- Ask the group to list the different kinds of women in the community who might have the least access to health services, or who might find the services inappropriate or unwelcoming. For example: young women, ethnic minorities, women with disabilities, women who speak other languages, or sex workers.
Ask the group to imagine how health services could be provided to all women, including those who may have the most difficulties now. How would health services be accessible, appropriate, and acceptable?
Here are some other questions you might ask to help the group to imagine improved health services:
- What kinds of support groups or classes would be valuable?
- What kind of attitudes and information should health providers have?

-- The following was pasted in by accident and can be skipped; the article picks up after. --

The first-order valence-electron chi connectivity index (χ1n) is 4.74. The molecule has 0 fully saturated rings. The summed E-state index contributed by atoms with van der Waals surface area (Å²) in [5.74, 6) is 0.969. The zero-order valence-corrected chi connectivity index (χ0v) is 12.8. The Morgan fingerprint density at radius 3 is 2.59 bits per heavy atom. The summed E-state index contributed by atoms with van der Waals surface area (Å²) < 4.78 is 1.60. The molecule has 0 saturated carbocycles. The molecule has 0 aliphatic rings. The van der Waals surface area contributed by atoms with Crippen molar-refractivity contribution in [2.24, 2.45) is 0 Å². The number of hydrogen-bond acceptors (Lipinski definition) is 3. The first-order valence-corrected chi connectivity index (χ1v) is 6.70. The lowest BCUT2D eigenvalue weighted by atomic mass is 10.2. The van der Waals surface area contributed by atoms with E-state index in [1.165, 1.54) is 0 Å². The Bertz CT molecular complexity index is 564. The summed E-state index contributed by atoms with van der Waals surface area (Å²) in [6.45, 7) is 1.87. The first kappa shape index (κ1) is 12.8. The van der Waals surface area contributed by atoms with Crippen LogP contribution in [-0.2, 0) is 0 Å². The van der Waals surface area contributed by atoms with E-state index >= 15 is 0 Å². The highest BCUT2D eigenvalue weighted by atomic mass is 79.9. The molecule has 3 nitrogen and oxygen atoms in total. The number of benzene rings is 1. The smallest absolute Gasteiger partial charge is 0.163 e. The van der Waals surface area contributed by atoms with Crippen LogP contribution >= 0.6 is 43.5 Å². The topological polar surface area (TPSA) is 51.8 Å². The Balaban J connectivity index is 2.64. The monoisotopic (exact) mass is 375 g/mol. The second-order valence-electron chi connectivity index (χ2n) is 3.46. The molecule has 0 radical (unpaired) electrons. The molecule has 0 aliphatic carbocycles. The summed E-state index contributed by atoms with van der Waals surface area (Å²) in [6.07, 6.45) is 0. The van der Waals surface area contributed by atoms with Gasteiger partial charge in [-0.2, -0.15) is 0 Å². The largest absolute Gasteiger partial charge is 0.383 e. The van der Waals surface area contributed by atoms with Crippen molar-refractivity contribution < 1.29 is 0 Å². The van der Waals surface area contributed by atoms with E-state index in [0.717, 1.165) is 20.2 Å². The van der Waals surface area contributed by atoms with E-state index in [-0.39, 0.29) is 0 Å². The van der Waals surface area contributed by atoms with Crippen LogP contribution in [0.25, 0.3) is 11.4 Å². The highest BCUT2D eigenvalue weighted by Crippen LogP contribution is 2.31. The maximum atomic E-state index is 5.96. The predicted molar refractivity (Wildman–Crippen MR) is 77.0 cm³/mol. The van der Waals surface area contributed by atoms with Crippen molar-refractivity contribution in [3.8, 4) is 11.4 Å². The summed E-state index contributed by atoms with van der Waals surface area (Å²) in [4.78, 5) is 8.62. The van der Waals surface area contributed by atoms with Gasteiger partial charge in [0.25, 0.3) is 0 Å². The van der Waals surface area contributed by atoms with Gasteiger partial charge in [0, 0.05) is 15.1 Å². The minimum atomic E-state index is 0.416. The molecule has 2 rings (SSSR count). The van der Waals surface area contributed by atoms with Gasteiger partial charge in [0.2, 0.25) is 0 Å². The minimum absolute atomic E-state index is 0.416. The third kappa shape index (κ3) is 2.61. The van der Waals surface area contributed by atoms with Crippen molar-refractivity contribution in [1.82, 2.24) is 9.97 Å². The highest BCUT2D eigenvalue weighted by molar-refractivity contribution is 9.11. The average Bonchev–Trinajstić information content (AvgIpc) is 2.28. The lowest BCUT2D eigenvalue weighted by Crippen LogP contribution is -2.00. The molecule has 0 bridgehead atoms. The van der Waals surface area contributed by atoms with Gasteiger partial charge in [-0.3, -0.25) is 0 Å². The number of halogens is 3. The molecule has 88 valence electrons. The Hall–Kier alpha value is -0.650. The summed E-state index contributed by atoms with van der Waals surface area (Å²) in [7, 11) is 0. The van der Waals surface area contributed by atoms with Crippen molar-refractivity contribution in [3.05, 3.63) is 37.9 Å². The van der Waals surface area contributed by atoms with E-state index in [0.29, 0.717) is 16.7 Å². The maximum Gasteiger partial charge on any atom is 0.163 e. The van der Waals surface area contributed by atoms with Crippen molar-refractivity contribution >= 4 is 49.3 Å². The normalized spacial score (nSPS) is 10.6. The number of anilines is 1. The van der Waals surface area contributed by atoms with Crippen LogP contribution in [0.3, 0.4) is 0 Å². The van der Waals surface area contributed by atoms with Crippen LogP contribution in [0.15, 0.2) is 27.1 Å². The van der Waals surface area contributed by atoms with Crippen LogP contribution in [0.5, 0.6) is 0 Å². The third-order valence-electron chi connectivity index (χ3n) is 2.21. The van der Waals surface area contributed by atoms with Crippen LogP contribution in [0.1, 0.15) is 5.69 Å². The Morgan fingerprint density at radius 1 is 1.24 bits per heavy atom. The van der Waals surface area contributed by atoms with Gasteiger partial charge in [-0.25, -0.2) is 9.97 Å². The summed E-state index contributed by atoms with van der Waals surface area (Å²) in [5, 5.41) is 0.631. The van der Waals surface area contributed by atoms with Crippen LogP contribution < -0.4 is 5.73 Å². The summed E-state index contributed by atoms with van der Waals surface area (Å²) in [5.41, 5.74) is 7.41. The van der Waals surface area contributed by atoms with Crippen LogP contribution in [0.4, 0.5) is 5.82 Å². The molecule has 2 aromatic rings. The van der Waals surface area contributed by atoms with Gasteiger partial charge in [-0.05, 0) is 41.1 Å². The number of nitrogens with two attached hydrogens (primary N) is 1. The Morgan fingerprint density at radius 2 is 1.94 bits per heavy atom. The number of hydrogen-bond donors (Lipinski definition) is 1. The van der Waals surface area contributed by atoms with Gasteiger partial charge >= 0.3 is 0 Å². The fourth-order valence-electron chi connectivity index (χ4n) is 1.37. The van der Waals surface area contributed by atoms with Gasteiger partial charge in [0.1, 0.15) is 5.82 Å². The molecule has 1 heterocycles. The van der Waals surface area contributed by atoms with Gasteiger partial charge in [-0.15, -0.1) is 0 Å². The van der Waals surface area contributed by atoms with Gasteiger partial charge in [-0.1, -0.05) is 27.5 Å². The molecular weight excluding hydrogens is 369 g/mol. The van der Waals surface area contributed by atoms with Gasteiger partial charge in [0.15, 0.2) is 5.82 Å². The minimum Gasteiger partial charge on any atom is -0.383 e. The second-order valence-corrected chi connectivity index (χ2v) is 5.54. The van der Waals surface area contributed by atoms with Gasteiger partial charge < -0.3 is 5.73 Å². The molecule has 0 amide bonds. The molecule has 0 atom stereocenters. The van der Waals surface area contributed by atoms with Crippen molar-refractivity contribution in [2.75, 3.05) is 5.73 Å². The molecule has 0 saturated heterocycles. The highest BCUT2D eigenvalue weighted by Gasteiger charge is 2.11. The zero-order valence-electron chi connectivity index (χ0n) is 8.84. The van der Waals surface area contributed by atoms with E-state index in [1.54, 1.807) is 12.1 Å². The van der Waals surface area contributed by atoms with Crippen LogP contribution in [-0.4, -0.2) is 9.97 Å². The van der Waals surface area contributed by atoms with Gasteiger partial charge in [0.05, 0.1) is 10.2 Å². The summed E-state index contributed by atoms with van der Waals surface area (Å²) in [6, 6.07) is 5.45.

- What kinds of health tests and screening should be offered?
- How could the health center provide services to women who live far away and cannot afford transportation?
- How could health services improve care for women with long-term illnesses?
Write everyone’s ideas on a large piece of paper or a blackboard so the whole group can see them.
Continue the discussion by asking who would be involved in these ideal health services. Ask questions such as: How could women of all ages have a voice and a way to participate in developing these services? How could men be involved in efforts to improve health services for women?
To conclude, review all the ideas about making services more accessible, appropriate, and acceptable.